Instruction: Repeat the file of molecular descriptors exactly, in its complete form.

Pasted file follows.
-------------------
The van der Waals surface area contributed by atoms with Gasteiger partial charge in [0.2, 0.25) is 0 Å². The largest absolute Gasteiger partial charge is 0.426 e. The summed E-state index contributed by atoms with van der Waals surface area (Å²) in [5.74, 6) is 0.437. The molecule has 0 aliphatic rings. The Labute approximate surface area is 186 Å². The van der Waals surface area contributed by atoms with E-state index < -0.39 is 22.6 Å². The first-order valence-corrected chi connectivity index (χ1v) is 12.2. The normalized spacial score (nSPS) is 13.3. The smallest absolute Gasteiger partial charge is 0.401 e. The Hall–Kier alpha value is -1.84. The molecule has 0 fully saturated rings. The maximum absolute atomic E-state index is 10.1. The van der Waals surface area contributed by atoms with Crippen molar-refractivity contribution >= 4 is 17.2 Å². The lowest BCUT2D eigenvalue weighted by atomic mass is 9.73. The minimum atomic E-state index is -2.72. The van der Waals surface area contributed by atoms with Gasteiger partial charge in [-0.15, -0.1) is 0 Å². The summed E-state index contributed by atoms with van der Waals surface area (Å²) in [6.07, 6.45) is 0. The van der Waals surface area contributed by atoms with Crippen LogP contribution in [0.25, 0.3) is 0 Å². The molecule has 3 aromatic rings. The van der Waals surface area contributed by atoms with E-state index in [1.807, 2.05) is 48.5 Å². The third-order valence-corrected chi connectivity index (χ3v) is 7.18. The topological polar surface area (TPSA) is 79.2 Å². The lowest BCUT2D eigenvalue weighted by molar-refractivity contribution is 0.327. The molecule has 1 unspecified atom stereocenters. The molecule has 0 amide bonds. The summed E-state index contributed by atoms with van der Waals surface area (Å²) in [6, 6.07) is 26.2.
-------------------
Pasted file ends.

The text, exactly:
The van der Waals surface area contributed by atoms with Gasteiger partial charge in [0.2, 0.25) is 0 Å². The largest absolute Gasteiger partial charge is 0.426 e. The summed E-state index contributed by atoms with van der Waals surface area (Å²) in [5.74, 6) is 0.437. The molecule has 0 aliphatic rings. The Labute approximate surface area is 186 Å². The van der Waals surface area contributed by atoms with E-state index < -0.39 is 22.6 Å². The first-order valence-corrected chi connectivity index (χ1v) is 12.2. The normalized spacial score (nSPS) is 13.3. The smallest absolute Gasteiger partial charge is 0.401 e. The Hall–Kier alpha value is -1.84. The molecule has 0 fully saturated rings. The maximum absolute atomic E-state index is 10.1. The van der Waals surface area contributed by atoms with Crippen molar-refractivity contribution >= 4 is 17.2 Å². The lowest BCUT2D eigenvalue weighted by atomic mass is 9.73. The minimum atomic E-state index is -2.72. The van der Waals surface area contributed by atoms with Gasteiger partial charge in [-0.15, -0.1) is 0 Å². The summed E-state index contributed by atoms with van der Waals surface area (Å²) in [6.07, 6.45) is 0. The van der Waals surface area contributed by atoms with Crippen LogP contribution in [0.25, 0.3) is 0 Å². The molecule has 3 aromatic rings. The van der Waals surface area contributed by atoms with E-state index in [1.807, 2.05) is 48.5 Å². The third-order valence-corrected chi connectivity index (χ3v) is 7.18. The topological polar surface area (TPSA) is 79.2 Å². The lowest BCUT2D eigenvalue weighted by molar-refractivity contribution is 0.327. The molecule has 1 unspecified atom stereocenters. The molecule has 0 amide bonds. The summed E-state index contributed by atoms with van der Waals surface area (Å²) in [6, 6.07) is 26.2.